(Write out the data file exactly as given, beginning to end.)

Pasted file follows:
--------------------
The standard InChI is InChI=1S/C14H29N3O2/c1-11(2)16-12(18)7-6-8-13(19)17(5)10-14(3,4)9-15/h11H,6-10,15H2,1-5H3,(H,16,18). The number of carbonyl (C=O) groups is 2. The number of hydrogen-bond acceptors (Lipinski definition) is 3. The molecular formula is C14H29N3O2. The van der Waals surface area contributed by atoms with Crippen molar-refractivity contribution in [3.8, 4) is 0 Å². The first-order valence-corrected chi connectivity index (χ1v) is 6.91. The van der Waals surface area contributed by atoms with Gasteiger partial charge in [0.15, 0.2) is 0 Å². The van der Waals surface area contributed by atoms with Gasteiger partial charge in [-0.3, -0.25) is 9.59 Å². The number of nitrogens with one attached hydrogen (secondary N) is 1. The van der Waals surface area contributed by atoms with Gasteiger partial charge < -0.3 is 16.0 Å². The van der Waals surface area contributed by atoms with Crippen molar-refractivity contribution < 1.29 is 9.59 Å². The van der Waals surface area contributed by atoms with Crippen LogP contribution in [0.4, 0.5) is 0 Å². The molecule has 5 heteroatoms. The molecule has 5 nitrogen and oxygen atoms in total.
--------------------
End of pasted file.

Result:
The standard InChI is InChI=1S/C14H29N3O2/c1-11(2)16-12(18)7-6-8-13(19)17(5)10-14(3,4)9-15/h11H,6-10,15H2,1-5H3,(H,16,18). The number of carbonyl (C=O) groups is 2. The number of hydrogen-bond acceptors (Lipinski definition) is 3. The molecular formula is C14H29N3O2. The van der Waals surface area contributed by atoms with Crippen molar-refractivity contribution in [3.8, 4) is 0 Å². The first-order valence-corrected chi connectivity index (χ1v) is 6.91. The van der Waals surface area contributed by atoms with Gasteiger partial charge in [0.15, 0.2) is 0 Å². The van der Waals surface area contributed by atoms with Gasteiger partial charge in [-0.3, -0.25) is 9.59 Å². The number of nitrogens with one attached hydrogen (secondary N) is 1. The van der Waals surface area contributed by atoms with Gasteiger partial charge < -0.3 is 16.0 Å². The van der Waals surface area contributed by atoms with Crippen molar-refractivity contribution < 1.29 is 9.59 Å². The van der Waals surface area contributed by atoms with Crippen LogP contribution in [0.4, 0.5) is 0 Å². The molecule has 5 heteroatoms. The molecule has 5 nitrogen and oxygen atoms in total.